New social housing regulator as HCA breaks off

The government have announced there will be a new social housing regulator, with the HCA’s social housing regulation body becoming a separate public body.

Top-rated housing associations placed on HCA watch list

The government has published a wide-ranging review of the Homes and Communities Agency (HCA) to “help improve its efficiency and provide greater focus to its housebuilding work.”

The Tailored Review found the HCA is well positioned to help “achieve national housebuilding ambitions and play a vital role in creating a housing market.”

The Review concluded that the agency should continue in its current form as a public body with a renewed and revitalised purpose of supporting housebuilding and increasing the supply of available land.

The regulator recently called for a fee for social housing regulation, with £5 per social housing unit being charged. They have also warned surpluses must be matched by growth in order for them not to be scrutinised.

To help achieve this purpose it also recommended that the agency’s social housing regulation function should become a separate public body. This is an administrative change that will not affect the regulator’s powers or operations.

Housing and Planning Minister, Gavin Barwell MP, said: “We are determined to create a housing market that works for everyone and the Homes and Communities Agency and regulator will play an important role in delivering the homes this country needs.

“The agency will be vital for boosting housebuilding and speeding up the delivery of new homes so all can benefit from having somewhere safe and secure to live.

“And as a new standalone body the regulator will ensure the social housing sector continues to benefit from strong, independent governance.”

The Chairman of the HCA, Sir Edward Lister, said: “The Homes and Communities Agency has a strong track record of delivering the government’s housing targets but we know we need to do even more in future to ensure more people have the opportunity to own their own home.

“We therefore fully welcome the recommendations of the government’s review. We are already implementing a number of changes to our operating model to help speed up delivery and promote new approaches to housebuilding.

“We will set out how we intend to play a more active role in the delivery of the government’s increased housing ambitions in the coming months.”

Julian Ashby, Chair of the HCA Regulation Committee, said: “The HCA Regulation Committee welcomes the government’s continued commitment to having a strong and independent regulator for the social housing sector. The decision to separate the regulator from the HCA will strengthen our ability to promote a viable, efficient and well-governed social housing sector able to deliver homes that meet a range of needs.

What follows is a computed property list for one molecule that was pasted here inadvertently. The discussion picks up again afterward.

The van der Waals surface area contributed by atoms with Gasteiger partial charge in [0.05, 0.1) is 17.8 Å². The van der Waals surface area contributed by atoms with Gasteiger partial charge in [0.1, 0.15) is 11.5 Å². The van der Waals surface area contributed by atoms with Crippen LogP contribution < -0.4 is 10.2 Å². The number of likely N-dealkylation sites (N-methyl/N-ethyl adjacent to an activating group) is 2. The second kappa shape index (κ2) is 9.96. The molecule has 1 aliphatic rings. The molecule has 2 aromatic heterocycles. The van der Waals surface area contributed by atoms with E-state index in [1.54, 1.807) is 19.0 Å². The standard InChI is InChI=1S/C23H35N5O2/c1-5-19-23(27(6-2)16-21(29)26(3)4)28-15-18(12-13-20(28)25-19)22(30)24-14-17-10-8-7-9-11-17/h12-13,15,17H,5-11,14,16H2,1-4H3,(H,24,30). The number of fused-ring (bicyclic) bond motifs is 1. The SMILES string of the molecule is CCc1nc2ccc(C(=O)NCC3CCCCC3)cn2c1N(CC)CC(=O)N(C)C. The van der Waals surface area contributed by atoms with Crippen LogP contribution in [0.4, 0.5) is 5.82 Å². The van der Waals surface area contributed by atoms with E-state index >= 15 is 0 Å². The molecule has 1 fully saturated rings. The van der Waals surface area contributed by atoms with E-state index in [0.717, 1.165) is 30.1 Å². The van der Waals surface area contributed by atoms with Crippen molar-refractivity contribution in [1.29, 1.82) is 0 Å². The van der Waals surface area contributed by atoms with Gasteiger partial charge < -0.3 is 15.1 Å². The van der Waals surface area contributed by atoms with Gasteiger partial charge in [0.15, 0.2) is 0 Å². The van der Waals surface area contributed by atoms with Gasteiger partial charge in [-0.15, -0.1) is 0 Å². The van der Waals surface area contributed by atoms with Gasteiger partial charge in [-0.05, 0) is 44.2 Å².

“This change is to the organisational structure and governance of the regulator only and will not impact on our regulatory approach or day to day operations.

“There will be regular dialogue with stakeholders throughout the implementation process, building on the discussions held during the tailored review, through DCLG’s consultation being launched today and the consultation we are undertaking on fee charging. We will maintain our focus on delivering our statutory objectives throughout.”

John Bryant, Policy Leader for Regulation at the National Housing Federation, said:

“The Federation welcomes the proposal to remove the regulation function from the HCA and locate it in a separate body.

“We have always argued that the regulation and investment functions are distinct and that the institutional architecture should reflect this.

“This will streamline processes and increase effectiveness across the organisation and help to foster the right environment for housing associations to deliver the houses our nation needs. We will maintain a close dialogue with the HCA throughout the implementation process.”

Terrie Alafat CBE, chief executive of CIH, said: “We support the creation of an independent regulator. The HCA has done an excellent job as regulator, but changed circumstances mean that it is right to consider different arrangements.

“An independent regulator will remove any possibility for a conflict of interest with the Homes and Communities Agency’s funding arm and create a robust backdrop for organisations to deliver the new housing we so desperately need.”

Mark Farmer, co-founder and CEO of Cast consultancy, and author of the Farmer Review, said:

“Giving the Homes and Communities Agency a more active role in house building was one of the key recommendations of my recent review into the future of construction.

“Separating the social housing sector governance and administration function will assist with the focus needed here.

“Maximum effort must now be applied on the effective deployment of the significant investments recently announced by government such as the Accelerated Construction Scheme plus Home Building Fund.

“I also look forward to possibility of more direct interventions using pre-manufacturing  as a delivery mechanism.

“The construction industry needs more stable demand patterns and enabling incentives if it is to undertake the necessary reforms in order to modernise,  and the HCA taking on a more active rather than passive role will help ensure Britain gets the new homes where they are needed.”

 

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